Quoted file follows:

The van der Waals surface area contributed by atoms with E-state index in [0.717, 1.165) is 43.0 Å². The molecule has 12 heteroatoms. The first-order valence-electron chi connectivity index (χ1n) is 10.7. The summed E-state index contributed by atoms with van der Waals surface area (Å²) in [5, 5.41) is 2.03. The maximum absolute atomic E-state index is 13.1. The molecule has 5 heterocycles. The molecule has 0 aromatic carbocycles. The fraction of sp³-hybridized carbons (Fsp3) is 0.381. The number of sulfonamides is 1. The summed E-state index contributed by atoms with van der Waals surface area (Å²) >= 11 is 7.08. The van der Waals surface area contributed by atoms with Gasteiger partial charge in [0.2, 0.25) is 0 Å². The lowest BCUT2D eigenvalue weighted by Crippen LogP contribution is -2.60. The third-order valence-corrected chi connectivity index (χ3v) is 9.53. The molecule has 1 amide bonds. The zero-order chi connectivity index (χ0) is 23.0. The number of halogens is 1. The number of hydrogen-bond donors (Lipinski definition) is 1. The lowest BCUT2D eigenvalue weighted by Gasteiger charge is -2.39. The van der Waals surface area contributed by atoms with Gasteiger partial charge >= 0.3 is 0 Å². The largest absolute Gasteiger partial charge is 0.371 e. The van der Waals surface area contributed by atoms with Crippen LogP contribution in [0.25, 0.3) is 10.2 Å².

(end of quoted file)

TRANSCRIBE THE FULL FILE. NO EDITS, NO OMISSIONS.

The van der Waals surface area contributed by atoms with E-state index in [0.717, 1.165) is 43.0 Å². The molecule has 12 heteroatoms. The first-order valence-electron chi connectivity index (χ1n) is 10.7. The summed E-state index contributed by atoms with van der Waals surface area (Å²) in [5, 5.41) is 2.03. The maximum absolute atomic E-state index is 13.1. The molecule has 5 heterocycles. The molecule has 0 aromatic carbocycles. The fraction of sp³-hybridized carbons (Fsp3) is 0.381. The number of sulfonamides is 1. The summed E-state index contributed by atoms with van der Waals surface area (Å²) >= 11 is 7.08. The van der Waals surface area contributed by atoms with Gasteiger partial charge in [0.2, 0.25) is 0 Å². The lowest BCUT2D eigenvalue weighted by Crippen LogP contribution is -2.60. The third-order valence-corrected chi connectivity index (χ3v) is 9.53. The molecule has 1 amide bonds. The zero-order chi connectivity index (χ0) is 23.0. The number of halogens is 1. The number of hydrogen-bond donors (Lipinski definition) is 1. The lowest BCUT2D eigenvalue weighted by Gasteiger charge is -2.39. The van der Waals surface area contributed by atoms with Gasteiger partial charge >= 0.3 is 0 Å². The largest absolute Gasteiger partial charge is 0.371 e. The van der Waals surface area contributed by atoms with Crippen LogP contribution in [0.25, 0.3) is 10.2 Å².